To protect your car radiator or even worse prevent the engine block cracking from the freezing mountain temperatures add anti-freeze to the cooling system. Also add 100% concentrated screen wash that are designed to cope with the lower temperatures you will be experiencing in the mountains. I always use 100% concentration of a solution that caters for -20 degrees, but refer to your cars manual and the recommendations made by the anti-freeze and screen wash manufactures regarding concentrations needed.
Make sure that you are more than covered fuel-wise for the journey ahead and if possible try not to run low before filling up…. No Petrol Station Bingo!!! Not only is it illegal to run out of fuel on the motorway in most European counties, in the unfortunate situation that you get caught short in a major traffic jam the last thing you want is it be stranded in the middle of nowhere undoubtably in a freezing cold snow storm.
Make sure break pad and discs are fully functional as icy and wet roads lead to increased stopping distances, so a healthy set of brake pads is vital for the winter months.
make sure you lift your windscreen wipers before any notable snowfall, I just get myself into the habit of doing at at the end of a shift regardless. Not only will this save you time and numb fingers trying to separate the icy bond between your car wipers and windscreen wipers (I know we have all been there!) but will drastically extend the life of the wiper blade rubber making it less likely to crack. Also, if your one of those people that has a habit of just switching the engine off at the ignition before turning your windscreen wipers completely off (unfortunately I am one of these people) then it stops the risk of you damaging the wipers themselves, wiper motor or motor linkage in the morning when you turn your engine and they try to shift the many kg’s on snow acquired on your windscreen.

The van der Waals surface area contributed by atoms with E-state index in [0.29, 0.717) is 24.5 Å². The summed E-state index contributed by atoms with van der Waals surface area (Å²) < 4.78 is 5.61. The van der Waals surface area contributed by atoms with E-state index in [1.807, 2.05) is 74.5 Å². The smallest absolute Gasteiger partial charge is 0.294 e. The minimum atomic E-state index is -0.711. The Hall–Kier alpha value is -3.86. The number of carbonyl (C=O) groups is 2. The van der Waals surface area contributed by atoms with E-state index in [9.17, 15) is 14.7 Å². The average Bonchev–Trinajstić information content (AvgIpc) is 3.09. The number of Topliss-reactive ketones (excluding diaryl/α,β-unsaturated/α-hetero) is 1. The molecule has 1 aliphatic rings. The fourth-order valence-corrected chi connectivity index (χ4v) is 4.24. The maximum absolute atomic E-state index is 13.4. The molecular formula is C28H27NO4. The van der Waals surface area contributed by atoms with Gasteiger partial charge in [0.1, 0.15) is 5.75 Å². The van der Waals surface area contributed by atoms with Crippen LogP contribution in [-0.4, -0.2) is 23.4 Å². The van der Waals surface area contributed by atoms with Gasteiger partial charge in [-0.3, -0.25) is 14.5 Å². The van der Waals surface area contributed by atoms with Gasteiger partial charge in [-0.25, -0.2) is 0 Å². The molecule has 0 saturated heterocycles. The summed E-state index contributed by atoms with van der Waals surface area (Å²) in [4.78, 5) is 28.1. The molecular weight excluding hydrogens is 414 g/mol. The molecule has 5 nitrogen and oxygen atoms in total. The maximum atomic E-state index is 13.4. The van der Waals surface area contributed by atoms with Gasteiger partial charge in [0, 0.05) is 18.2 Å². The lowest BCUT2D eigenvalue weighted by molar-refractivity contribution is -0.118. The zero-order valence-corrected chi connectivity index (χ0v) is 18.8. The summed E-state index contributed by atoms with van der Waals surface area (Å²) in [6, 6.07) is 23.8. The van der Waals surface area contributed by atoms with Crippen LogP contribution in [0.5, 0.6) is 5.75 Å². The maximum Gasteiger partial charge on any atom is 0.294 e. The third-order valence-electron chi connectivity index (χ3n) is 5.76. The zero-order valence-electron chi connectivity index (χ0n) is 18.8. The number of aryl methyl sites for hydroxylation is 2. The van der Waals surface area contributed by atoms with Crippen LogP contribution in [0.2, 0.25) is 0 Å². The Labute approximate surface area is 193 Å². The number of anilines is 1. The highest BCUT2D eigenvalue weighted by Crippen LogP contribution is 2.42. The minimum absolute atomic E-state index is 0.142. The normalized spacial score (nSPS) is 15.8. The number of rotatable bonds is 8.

BEWARE: In countries such as Austria you are not allowed to have your car running for more than 30-seconds before drive away! This means that you cannot defrost your car by switching it on and leaving the heater to do all the work, you have the unenviable task of doing this by hand with a scrapper and broom. You can imagine how fun this is with a 17-seater mini-bus!
Whilst talking about clearing your vehicle of snow, one of the biggest and most preventable cause of accidents I see (despite it being illegal), Is when motorists fail to clear their cars of snow properly. It is not just your responsibility to scrap enough snow and ice off your windscreen so that you can peak out of it. You need to be seen also, which means completely clearing your car of snow, ensuring all lights are snow and dirt free. I often see vehicles damaged by or having to swerve on the motorway due to almost 100kgs of ice and snow peeling off the roof of the car in front at 60-70mph.
In an ideal scenario you will have covered (and heated) parking available at your accommodation/ destination. For those that do not have that luxury then it may be worth considering a relatively inexpensive car cover. Why? I hear you ask, well simply to protect your car from the dramas that come from ice accumulation and it makes it much easier to get all the accumulated snow off your car in 2 seconds flat.
Here is the essential minimum kit list all Peak Transfers drivers and their vehicles will always have with them and we advise all motorists to carry also;
For UK registered cars
Unlike the UK, European countries such as France require you by law to have many more documents with you in the car. Here is a list of them:
Driving in compromising conditions, particularly icy/ snowy ones normally just requires common sense and caution. All literature on winter driving feels you to reduce your speed to match the present road conditions. One of the biggest lessons I have learnt, which has been my best asset as a Transfer Driver is to allow more than enough time to prepare your vehicle and get to your destination. In addition to leaving more than enough distance between yourself and the proceeding vehicle.
For more detailed information and tips for Driving in the snow including the 10 winter driving myths busted then check out the Auto Express website.
I hope we haven’t scared any of you out of driving to the Alps, but helped make the journey a much more pleasant and less eventful experience. Enjoy your Ski & Snowboarding holiday in the Alps and hopefully we will catch you on the slopes this season!